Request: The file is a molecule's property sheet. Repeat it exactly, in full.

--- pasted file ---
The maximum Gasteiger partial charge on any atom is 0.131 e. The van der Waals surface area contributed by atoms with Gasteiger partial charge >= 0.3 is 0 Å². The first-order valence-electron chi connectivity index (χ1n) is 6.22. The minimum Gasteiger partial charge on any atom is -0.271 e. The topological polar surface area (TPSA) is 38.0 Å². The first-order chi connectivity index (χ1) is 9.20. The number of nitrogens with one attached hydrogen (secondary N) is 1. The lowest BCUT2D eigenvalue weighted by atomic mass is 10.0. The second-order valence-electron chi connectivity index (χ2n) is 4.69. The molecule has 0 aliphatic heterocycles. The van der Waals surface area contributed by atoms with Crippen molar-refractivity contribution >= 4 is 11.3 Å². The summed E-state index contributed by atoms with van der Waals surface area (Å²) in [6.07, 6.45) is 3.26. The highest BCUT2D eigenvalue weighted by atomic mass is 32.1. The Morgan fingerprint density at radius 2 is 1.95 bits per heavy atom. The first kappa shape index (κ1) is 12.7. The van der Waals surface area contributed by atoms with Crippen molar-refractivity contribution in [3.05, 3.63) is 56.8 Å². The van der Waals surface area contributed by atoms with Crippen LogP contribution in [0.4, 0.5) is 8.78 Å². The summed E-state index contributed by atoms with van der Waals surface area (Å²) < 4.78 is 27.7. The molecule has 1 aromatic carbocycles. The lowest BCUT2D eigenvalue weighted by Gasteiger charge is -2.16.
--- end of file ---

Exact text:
The maximum Gasteiger partial charge on any atom is 0.131 e. The van der Waals surface area contributed by atoms with Gasteiger partial charge >= 0.3 is 0 Å². The first-order valence-electron chi connectivity index (χ1n) is 6.22. The minimum Gasteiger partial charge on any atom is -0.271 e. The topological polar surface area (TPSA) is 38.0 Å². The first-order chi connectivity index (χ1) is 9.20. The number of nitrogens with one attached hydrogen (secondary N) is 1. The lowest BCUT2D eigenvalue weighted by atomic mass is 10.0. The second-order valence-electron chi connectivity index (χ2n) is 4.69. The molecule has 0 aliphatic heterocycles. The van der Waals surface area contributed by atoms with Crippen molar-refractivity contribution >= 4 is 11.3 Å². The summed E-state index contributed by atoms with van der Waals surface area (Å²) in [6.07, 6.45) is 3.26. The highest BCUT2D eigenvalue weighted by atomic mass is 32.1. The Morgan fingerprint density at radius 2 is 1.95 bits per heavy atom. The first kappa shape index (κ1) is 12.7. The van der Waals surface area contributed by atoms with Crippen molar-refractivity contribution in [3.05, 3.63) is 56.8 Å². The van der Waals surface area contributed by atoms with Crippen LogP contribution in [0.4, 0.5) is 8.78 Å². The summed E-state index contributed by atoms with van der Waals surface area (Å²) < 4.78 is 27.7. The molecule has 1 aromatic carbocycles. The lowest BCUT2D eigenvalue weighted by Gasteiger charge is -2.16.